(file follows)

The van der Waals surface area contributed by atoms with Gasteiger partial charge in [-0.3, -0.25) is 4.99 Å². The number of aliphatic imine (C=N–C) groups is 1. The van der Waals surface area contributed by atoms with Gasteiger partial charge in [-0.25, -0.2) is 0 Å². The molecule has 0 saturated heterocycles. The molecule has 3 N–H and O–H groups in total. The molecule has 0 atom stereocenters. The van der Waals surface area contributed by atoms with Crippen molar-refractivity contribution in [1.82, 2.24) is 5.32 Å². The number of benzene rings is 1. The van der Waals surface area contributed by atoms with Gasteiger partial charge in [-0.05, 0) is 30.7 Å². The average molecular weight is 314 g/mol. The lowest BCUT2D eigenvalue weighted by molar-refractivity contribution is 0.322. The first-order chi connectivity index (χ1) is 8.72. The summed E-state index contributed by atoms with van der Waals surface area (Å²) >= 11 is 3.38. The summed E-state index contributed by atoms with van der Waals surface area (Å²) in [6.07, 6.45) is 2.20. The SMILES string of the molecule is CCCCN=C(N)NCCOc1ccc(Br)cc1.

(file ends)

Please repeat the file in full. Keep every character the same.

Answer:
The van der Waals surface area contributed by atoms with Gasteiger partial charge in [-0.3, -0.25) is 4.99 Å². The number of aliphatic imine (C=N–C) groups is 1. The van der Waals surface area contributed by atoms with Gasteiger partial charge in [-0.25, -0.2) is 0 Å². The molecule has 0 saturated heterocycles. The molecule has 3 N–H and O–H groups in total. The molecule has 0 atom stereocenters. The van der Waals surface area contributed by atoms with Crippen molar-refractivity contribution in [1.82, 2.24) is 5.32 Å². The number of benzene rings is 1. The van der Waals surface area contributed by atoms with Gasteiger partial charge in [-0.05, 0) is 30.7 Å². The average molecular weight is 314 g/mol. The lowest BCUT2D eigenvalue weighted by molar-refractivity contribution is 0.322. The first-order chi connectivity index (χ1) is 8.72. The summed E-state index contributed by atoms with van der Waals surface area (Å²) >= 11 is 3.38. The summed E-state index contributed by atoms with van der Waals surface area (Å²) in [6.07, 6.45) is 2.20. The SMILES string of the molecule is CCCCN=C(N)NCCOc1ccc(Br)cc1.